Manuel Vázquez Montalbán said in 1976 in his canonical and early essay on Joan Manuel Serrat that the public potential of the musician from Poble Sec was “immense”. With his great clinical eye as a writer and journalist, Montalbán already knew how to appreciate that Serrat was “above the rest of the singer-songwriters due to his ability to identify with people”, and that he knew how to connect “with the most intimate feelings of the man on the street ”. Almost half a century after those words, when the 77-year-old Catalan singer-songwriter announced that he is saying goodbye to the stage forever, that huge audience has become a homeland. In an intergenerational place that unites listeners of all ages and represents a magnificent conquest for Spanish music.
“Serrat has been a great influence and continues to be”, reflects Luis García Gil, author of the books on the analysis of the musician’s work.. Serrat at the crossroads and Serrat and the poets (both edited by Efe Eme). “He is the great reference among singer-songwriters and above all he is an influence that goes beyond the songwriter. Serrat has influenced pop music, indies, in the field of flamenco, even in rockers, in musicians who are in their antipodes. Perhaps because he was never a typical singer-songwriter but a great lyricist and melodist ”. In the words of Juan Puchades, director of the magazine Efe Eme Notebooks: “From a very young age, he reached unimaginable, unprecedented heights as a lyricist: it is not easy to find references who handle the cult and popular language as he does, it is almost impossible, and in two languages! For that, it is necessary to have read what Serrat has read and analyzed and, of course, have the unique head and sensitivity that he has. Add his brutal melodic capacity and we are facing an exceptional composer. If someone wants to write songs in our language, without a doubt they should study all of Serrat’s work ”.
The Serrat subject has been a constant since he became known in 1965 with his first compositions and renewed with a fresh air what came to be called the new song that platform of pioneers who claimed the use of Catalan in Spanish music. Established as a benchmark for that movement, he surprised and began to sing in Spanish with the album dedicated to Antonio Machado in 1969. In this way he also triumphed beyond the Ebro, so much so that he monopolized magazine covers, starred in movies and made the Americas. With the publication of Mediterranean In 1971 and the subsequent album with poems by Miguel Hernández, Serrat became a first-rate Castilian composer, set the pace on both sides of the Atlantic and innovated not only in a poetic lyric but also managing his own style. “It is necessary to highlight his enormous work as a singer of poets to whom he put music in an unconventional or recitative way. He went further than Paco Ibáñez. He made Machado or Hernández pop lyricists, with all that this had an impact on the young people of the moment ”, García Gil points out.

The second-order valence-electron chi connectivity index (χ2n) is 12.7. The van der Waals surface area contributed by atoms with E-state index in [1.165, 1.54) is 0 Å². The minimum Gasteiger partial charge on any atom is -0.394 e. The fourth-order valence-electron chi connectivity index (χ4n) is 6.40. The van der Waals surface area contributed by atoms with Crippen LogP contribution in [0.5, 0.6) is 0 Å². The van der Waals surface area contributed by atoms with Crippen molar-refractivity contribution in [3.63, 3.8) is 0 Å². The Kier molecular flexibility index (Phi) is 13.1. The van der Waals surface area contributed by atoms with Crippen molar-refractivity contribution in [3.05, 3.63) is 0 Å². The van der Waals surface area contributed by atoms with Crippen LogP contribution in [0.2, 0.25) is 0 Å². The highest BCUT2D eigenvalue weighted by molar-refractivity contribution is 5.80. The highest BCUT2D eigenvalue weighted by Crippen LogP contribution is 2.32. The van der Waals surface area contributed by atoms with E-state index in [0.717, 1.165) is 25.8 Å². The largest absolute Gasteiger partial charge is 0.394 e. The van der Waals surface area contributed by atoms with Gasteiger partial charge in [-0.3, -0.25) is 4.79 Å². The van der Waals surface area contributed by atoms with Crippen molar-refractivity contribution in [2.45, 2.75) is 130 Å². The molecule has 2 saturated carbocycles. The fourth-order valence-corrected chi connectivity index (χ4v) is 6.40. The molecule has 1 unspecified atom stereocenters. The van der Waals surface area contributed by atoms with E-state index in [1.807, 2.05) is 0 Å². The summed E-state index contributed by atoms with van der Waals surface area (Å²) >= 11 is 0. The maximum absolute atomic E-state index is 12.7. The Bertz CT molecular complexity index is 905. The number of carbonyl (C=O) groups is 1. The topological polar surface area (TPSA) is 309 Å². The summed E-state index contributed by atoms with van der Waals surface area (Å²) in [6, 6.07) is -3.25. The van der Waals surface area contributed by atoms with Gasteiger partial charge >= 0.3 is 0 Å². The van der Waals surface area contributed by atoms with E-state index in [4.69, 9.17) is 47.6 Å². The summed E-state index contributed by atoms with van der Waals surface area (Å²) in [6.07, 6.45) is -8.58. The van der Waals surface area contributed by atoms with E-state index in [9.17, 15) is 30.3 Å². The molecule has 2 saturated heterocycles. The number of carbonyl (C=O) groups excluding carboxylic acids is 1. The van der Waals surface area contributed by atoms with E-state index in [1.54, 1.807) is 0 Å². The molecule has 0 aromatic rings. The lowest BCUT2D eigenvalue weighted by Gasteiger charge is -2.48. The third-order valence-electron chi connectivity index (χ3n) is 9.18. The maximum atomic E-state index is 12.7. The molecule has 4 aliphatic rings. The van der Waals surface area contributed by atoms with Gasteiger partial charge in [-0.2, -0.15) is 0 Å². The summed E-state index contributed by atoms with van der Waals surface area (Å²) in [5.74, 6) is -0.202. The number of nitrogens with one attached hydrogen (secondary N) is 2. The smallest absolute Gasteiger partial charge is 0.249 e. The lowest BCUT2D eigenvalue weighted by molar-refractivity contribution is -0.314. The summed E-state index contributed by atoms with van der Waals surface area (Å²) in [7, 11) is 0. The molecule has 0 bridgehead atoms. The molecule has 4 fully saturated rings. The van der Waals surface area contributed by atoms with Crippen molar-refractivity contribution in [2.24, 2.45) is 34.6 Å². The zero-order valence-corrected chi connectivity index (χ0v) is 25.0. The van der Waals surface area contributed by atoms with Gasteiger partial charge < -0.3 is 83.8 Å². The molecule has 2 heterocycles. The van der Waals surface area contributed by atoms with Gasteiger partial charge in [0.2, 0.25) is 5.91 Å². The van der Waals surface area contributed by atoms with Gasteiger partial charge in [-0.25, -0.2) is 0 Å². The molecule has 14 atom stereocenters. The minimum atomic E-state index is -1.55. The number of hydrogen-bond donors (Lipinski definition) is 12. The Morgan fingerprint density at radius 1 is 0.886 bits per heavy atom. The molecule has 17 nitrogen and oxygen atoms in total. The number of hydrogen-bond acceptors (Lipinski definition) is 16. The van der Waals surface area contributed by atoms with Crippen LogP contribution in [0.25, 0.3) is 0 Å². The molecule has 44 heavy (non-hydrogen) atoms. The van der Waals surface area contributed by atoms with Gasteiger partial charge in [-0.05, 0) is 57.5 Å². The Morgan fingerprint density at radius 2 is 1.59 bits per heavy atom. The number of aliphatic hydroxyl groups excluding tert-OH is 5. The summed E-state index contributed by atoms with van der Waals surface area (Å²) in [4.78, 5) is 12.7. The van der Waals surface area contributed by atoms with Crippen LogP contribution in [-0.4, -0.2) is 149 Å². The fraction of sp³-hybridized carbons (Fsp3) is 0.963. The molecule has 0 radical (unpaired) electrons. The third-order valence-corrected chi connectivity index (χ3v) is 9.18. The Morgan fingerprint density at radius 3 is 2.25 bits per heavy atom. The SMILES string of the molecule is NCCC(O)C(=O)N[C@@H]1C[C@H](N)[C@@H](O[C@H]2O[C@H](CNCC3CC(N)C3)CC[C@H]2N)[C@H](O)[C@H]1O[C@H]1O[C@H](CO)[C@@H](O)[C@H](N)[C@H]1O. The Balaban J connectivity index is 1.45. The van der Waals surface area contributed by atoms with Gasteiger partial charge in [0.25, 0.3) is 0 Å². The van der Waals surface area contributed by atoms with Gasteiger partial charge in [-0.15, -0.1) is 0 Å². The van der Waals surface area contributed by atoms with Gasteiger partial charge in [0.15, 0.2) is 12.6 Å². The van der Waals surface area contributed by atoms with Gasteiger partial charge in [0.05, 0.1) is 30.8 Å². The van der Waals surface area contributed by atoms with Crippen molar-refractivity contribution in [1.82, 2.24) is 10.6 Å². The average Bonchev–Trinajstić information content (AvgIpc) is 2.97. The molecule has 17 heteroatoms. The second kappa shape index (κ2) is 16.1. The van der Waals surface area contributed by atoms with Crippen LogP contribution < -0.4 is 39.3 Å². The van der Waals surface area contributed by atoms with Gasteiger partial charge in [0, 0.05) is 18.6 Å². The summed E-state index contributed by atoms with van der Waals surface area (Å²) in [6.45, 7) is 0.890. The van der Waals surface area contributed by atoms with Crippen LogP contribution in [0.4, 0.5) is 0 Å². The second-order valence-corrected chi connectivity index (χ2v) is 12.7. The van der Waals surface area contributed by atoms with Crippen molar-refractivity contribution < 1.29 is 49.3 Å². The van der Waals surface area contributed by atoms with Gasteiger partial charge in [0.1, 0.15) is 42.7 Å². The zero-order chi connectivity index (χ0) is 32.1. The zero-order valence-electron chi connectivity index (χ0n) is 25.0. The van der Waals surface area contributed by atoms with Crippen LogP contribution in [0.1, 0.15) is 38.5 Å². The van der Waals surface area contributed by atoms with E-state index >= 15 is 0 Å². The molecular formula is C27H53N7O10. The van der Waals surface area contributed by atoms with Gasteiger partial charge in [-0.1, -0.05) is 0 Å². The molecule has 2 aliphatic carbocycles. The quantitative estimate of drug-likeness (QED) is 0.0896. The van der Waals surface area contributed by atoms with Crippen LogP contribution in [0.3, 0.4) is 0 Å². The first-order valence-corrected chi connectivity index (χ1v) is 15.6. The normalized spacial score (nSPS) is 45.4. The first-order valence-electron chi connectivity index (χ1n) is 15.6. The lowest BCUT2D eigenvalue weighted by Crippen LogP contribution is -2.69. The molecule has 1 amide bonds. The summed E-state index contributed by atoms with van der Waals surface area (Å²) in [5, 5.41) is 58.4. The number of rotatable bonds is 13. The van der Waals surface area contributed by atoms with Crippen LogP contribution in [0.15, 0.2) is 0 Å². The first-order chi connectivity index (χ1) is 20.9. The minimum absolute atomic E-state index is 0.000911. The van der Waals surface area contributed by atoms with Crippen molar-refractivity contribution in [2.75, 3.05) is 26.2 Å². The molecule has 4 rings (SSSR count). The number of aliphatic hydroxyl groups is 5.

The shock waves from that impact continue to this day. Serrat has been paid many tributes. He is the living Spanish musician with the most tribute albums. It has two volumes of albums in which artists from other generations sing their songs. Even in his Messy anthology Duets are collected with Joaquín Sabina, Pablo Milanés, Miguel Poveda, Silvia Pérez Cruz, Dulce Pontes, Estopa, Carmen Linares, Alejandro Sanz or Dani Martín. The last tribute was Children of the Mediterranean, a generational tribute album that reviewed Mediterranean from top to bottom with musicians of the panorama indie. “He is a born connoisseur of what a song is,” says Amaro Ferreiro, who coordinated Children of the Mediterranean. Not everyone knows. The rules of the song are quite abstract and unknown and he knows them very well. He knows how to take his songs to the last consequences ”. Xoel López, who participated in that album and decided to switch to singing and composing from English to Spanish, assures that he “pounded a lot” on Serrat’s songs to “learn to build a good song in Spanish”. In the words of Anni B. Sweet, who participated in the recent tribute that the Alhambra Monkey Week festival dedicated in Seville to the 50th anniversary of Mediterranean: “His lyrics totally take you back to the time. It’s very accessible, and then they end up being very specific. I love how it portrays everything. ” Both Anni B. Sweet and Xoel López came to him like so many Spaniards: Serrat’s music was a torch that was passed from father to son. Jairo Zavala, artistically known as Depedro, remembers it well: “He was always there in my life. I have it related to the eternal tape that went around a thousand times in my parents’ car ”. And he sentences: “Whoever doesn’t like Serrat doesn’t have a heart. It’s a giant”.
A giant who has walked a lifetime and now seeks to rest, although his songs, like a path of shells, will continue to lead us to ourselves.
George Holan is chief editor at Plainsmen Post and has articles published in many notable publications in the last decade.